# Video: Calculating the Horizontal Range and Time of Flight of an Object with Constant Horizontal Velocity in Free Fall

A bullet is shot horizontally with a speed of 2.0 × 10² m/s from a height of 1.5 m. How much time elapses before the bullet hits the ground? How far does the bullet travel horizontally?

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### Video Transcript

A bullet is shot horizontally with a speed of 2.0 times 10 to the two meters per second from a height of 1.5 meters. How much time elapses before the bullet hits the ground? How far does the bullet travel horizontally?

As we work this exercise, we’ll assume that 𝑔, the acceleration due to gravity, is exactly 9.8 meters per second squared. We’re told that the bullet is shot with an initial speed of 2.0 times 10 to the two meters per second. Let’s call that speed 𝑣 sub 𝑥, for its speed in the 𝑥 or horizontal direction. The bullet’s initial height is given as 1.5 meters. We’ll call that value ℎ.

The problem involves two parts. For the first part, we wanna solve for the time elapsed before the bullet hits the ground. We’ll call that time 𝑡. In part two, we wanna solve for the horizontal displacement of the bullet. We’ll call that 𝑑 sub 𝑥.

Let’s begin our solution by drawing a diagram of the situation. In our scenario, the bullet is fired from the gun with an initial speed 𝑣 sub 𝑥. At first, the bullet is moving only horizontally. But then, the force of gravity begins to affect the path of the bullet’s flight. Ultimately, the bullet travels a horizontal distance we’ve called 𝑑 sub 𝑥. Before solving for that distance, we want to know how long it takes for the bullet to reach the ground. Since the acceleration acting on the bullet is constant, that means we can use then kinematic equations to approach this problem. Looking over the equations of motion that are true when acceleration 𝑎 is constant, we see that the third one from the top can be useful to us to solve for the time 𝑡.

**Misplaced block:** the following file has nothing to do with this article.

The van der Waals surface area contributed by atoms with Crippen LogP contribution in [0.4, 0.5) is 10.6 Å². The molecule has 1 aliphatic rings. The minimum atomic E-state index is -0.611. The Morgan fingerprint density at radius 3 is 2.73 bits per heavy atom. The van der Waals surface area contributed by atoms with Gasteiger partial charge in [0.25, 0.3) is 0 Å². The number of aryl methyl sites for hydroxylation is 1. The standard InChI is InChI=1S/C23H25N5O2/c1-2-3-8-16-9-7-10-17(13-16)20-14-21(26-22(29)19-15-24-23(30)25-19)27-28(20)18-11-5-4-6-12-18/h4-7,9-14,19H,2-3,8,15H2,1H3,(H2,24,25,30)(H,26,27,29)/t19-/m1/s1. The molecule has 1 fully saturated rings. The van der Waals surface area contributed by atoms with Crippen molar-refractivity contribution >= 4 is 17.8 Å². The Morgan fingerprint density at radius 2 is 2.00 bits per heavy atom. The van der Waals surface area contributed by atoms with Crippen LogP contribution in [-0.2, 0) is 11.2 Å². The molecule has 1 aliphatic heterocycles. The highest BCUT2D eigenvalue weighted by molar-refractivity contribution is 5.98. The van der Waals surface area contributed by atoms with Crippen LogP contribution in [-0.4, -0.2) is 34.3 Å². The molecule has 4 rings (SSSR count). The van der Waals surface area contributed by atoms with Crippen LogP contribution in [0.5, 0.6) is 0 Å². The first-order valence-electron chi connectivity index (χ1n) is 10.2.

Before we put this equation to use, looking back at our diagram, let’s define vertical downward motion as positive and horizontal motion to the right as positive. Under this definition, 𝑔 is equal to positive 9.8 meters per second squared. As we apply this kinematic equation to our scenario, we focus on motion exclusively in the vertical or 𝑦-direction. In this direction, 𝑑, the distance the bullet travels, is ℎ. 𝑣 zero, the initial speed of the bullet in the vertical direction, is zero, so that entire term goes to zero. Our acceleration 𝑎 is equal to 𝑔, the acceleration due to gravity, and 𝑡 is the time it takes for the bullet to fall to the ground. So our revised equation says that ℎ, the vertical height for which the bullet drops, is equal to one-half 𝑔 times 𝑡 squared. Let’s rearrange this equation to solve for 𝑡.

We’ll start by multiplying both sides by two divided by 𝑔, which cancels out the one-half with the two and both factors of 𝑔 on the right-hand side. If we then take the square root of both sides, that square root cancels out with the squared term leaving us with an equation for 𝑡 that says: 𝑡 is equal to the square root of two times ℎ divided by 𝑔. When we insert the given values for ℎ and the known value for 𝑔 and enter these values on our calculator, we find a value for the time 𝑡 of 0.55 seconds. That’s how long it takes the fire bullet to fall to the ground.

Now we turn our attention to solving for 𝑑 sub 𝑥, the horizontal range of the bullet. In the horizontal direction, the bullet moves with a constant speed. There is no acceleration. When speed is constant, the relationship between speed, distance, and time is given as: speed is equal to distance travelled divided by time. In our situation, 𝑣 sub 𝑥 is equal to 𝑑 sub 𝑥 divided by 𝑡. To solve for 𝑑 sub 𝑥, let’s multiply both sides by 𝑡 which cancels that term from the right-hand side. So 𝑑 sub 𝑥 is equal to 𝑡 times 𝑣 sub 𝑥. We solved for the value of 𝑡 previously and we’re given 𝑣 sub 𝑥 in the problem statement.

When we insert those two values and multiply them together, we find a distance 𝑑 sub 𝑥, to two significant figures, of 110 meters. That’s the horizontal distance the bullet will travel before it hits the ground.